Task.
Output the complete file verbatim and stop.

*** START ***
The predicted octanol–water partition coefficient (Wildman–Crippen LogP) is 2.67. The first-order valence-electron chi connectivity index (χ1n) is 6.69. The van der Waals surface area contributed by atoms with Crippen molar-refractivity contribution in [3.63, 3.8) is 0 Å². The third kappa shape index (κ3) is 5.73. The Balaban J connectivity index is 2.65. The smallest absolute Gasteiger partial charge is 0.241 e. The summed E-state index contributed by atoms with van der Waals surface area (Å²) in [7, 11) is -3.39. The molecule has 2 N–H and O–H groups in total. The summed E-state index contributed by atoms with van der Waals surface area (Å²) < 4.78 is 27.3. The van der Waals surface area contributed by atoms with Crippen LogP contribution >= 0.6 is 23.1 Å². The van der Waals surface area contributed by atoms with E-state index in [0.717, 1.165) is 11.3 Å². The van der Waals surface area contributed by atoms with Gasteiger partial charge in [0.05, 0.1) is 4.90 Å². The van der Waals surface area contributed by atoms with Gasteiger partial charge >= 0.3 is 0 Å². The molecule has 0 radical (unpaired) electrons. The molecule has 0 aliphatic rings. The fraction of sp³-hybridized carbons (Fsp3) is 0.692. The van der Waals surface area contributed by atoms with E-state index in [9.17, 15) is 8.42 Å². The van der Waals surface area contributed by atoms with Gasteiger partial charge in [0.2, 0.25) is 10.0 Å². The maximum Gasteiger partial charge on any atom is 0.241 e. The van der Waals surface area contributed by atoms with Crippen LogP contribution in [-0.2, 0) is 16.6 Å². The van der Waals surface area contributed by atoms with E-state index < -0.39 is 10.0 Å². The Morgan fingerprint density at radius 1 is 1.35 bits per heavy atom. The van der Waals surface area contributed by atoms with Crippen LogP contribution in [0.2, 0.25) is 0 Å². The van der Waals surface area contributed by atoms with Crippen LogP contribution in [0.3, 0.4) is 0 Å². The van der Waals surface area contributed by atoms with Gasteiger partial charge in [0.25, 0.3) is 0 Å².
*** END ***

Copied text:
The predicted octanol–water partition coefficient (Wildman–Crippen LogP) is 2.67. The first-order valence-electron chi connectivity index (χ1n) is 6.69. The van der Waals surface area contributed by atoms with Crippen molar-refractivity contribution in [3.63, 3.8) is 0 Å². The third kappa shape index (κ3) is 5.73. The Balaban J connectivity index is 2.65. The smallest absolute Gasteiger partial charge is 0.241 e. The summed E-state index contributed by atoms with van der Waals surface area (Å²) in [7, 11) is -3.39. The molecule has 2 N–H and O–H groups in total. The summed E-state index contributed by atoms with van der Waals surface area (Å²) < 4.78 is 27.3. The van der Waals surface area contributed by atoms with Crippen LogP contribution >= 0.6 is 23.1 Å². The van der Waals surface area contributed by atoms with E-state index in [0.717, 1.165) is 11.3 Å². The van der Waals surface area contributed by atoms with Gasteiger partial charge in [0.05, 0.1) is 4.90 Å². The van der Waals surface area contributed by atoms with Gasteiger partial charge >= 0.3 is 0 Å². The molecule has 0 radical (unpaired) electrons. The molecule has 0 aliphatic rings. The fraction of sp³-hybridized carbons (Fsp3) is 0.692. The van der Waals surface area contributed by atoms with E-state index in [9.17, 15) is 8.42 Å². The van der Waals surface area contributed by atoms with Gasteiger partial charge in [0.2, 0.25) is 10.0 Å². The maximum Gasteiger partial charge on any atom is 0.241 e. The van der Waals surface area contributed by atoms with Crippen LogP contribution in [-0.2, 0) is 16.6 Å². The van der Waals surface area contributed by atoms with E-state index < -0.39 is 10.0 Å². The Morgan fingerprint density at radius 1 is 1.35 bits per heavy atom. The van der Waals surface area contributed by atoms with Crippen LogP contribution in [0.2, 0.25) is 0 Å². The van der Waals surface area contributed by atoms with Crippen LogP contribution in [0.3, 0.4) is 0 Å². The van der Waals surface area contributed by atoms with Gasteiger partial charge in [0.25, 0.3) is 0 Å².